A Pakistani blogger-author is writing a travelogue on Delhi.
[Text by Lahore-based Raza Rumi; picture of the author at Hazrat Nizamuddin dargah by Mayank Austen Soofi]
Writing about the textbook enemy, the ‘other’, is but a daunting task. Facing the grandiose Humayun’s tomb on a chilly January morning in early 2008, I decided to write a book on Delhi.
It was not before I had visited the ancient city that I knew what it symbolised. In Pakistan, we were influenced by the glories of Lahore, my beloved city. Reconstructed histories had kept Delhi invisible. The seat of the Sultans, Mughals and the Raj, precursor of the modern united India and originator of the Indo-Islamic civilization was a mere phantom, best ignored.
Over several visits to Delhi, I realised that invisibility was also a shared curse. A good number of Delhi wallas I met, had no clue where they lived or crossed the streets. Erasure, blank spaces in textbooks had rendered their own city a mythical other-world existing only in erudite books, rare cultural soirees and among the fading memories of old-Delhi.
When I looked for the house where Urdu’s legendary poet Mir Taqi Mir lived, no one knows it. Those living in Hauz Khas are unaware of what it was. There are thousands, perhaps more, who have never visited Nizamuddin Bastee let alone the dargah there. Tracing history through books resembles a two-dimensional vision. Lived histories add other dimensions to the inner kaleidoscope. But there are so few who can help me.
I am pained when I am taken to the tomb of India’s first female ruler Razia Sultana (1236 – 1240). Only centuries later another woman Indira Gandhi was to rule the Centre. Razia’s grave languishes on an abandoned, filthy cul-de-sac. Many don’t care. I wonder, should I?
As I have ventured out to write, the enormity of Delhi — the idea — haunts me. Where do I start? The layered construction of Indian, and Muslim identities in the subcontinent emanate from the ridges and Hades of Delhi. The saints buried under its red-brown earth impacted the society and culture for times to come. Now viewed as a global ‘problem’, the Muslims augmented the diversity of an already wondrous India.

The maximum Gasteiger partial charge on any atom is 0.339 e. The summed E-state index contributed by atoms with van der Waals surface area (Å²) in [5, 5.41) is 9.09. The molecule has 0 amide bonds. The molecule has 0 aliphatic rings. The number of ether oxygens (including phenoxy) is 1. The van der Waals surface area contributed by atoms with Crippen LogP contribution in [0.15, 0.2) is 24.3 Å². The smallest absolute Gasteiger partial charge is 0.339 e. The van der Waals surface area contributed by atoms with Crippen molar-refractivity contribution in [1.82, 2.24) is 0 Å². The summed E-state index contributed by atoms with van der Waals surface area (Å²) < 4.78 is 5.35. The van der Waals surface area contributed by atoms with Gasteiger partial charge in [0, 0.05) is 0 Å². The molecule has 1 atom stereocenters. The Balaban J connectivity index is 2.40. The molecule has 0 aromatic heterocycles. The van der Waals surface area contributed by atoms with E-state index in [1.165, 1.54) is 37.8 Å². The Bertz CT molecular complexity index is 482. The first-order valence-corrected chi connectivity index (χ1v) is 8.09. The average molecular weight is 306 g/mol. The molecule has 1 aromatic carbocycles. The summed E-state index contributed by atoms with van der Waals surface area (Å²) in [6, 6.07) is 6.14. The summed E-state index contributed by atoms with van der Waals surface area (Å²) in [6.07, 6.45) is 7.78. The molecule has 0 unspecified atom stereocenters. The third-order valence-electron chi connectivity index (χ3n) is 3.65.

What is known as the [north] Indian cuisine, albeit of the non-vegetarian variety, is a Muslim innovation and so are tunes of Hindustani, classical music, the strings of a sitar and the rhythms of tabla. Ten centuries of cultural hybridization resulted in Urdu and current day Hindustani the idiom for northern India and the much-celebrated Bollywood.
Delhi’s history also underwrites the secular tradition. Save the unsavoury and brief spells of intolerance, governance was largely a secular feat. Whilst Europe was grappling with intra-Christianity fissures, Akbar was holding inter-faith dialogues and Dara Shikoh in his Delhi library was translating the Bible and the Upanishads in Persian.
What motivates me to write? Lacking an appropriate label, a catchy boxed tag such as a historian or a sociologist, what is my locus standi? Irritated, I ignore the little demons with a single sentence: Delhi belongs to me as well. As a ‘Pakistani-South Asian’ Muslim, I share Delhi’s past and its present too. Visas and borders obfuscate my affinities; shared histories are challenged by communalists and extremists. And, I write a book to cross boundaries and tread zones that officialdom cannot appropriate.
Who said writing was not a liberating experience. What could be a better way to subvert the imposed hostilities and jingoisms — just write?
Undaunted, I am still spinning my Delhi yarn.
[This piece was earlier published in Jahane Rumi]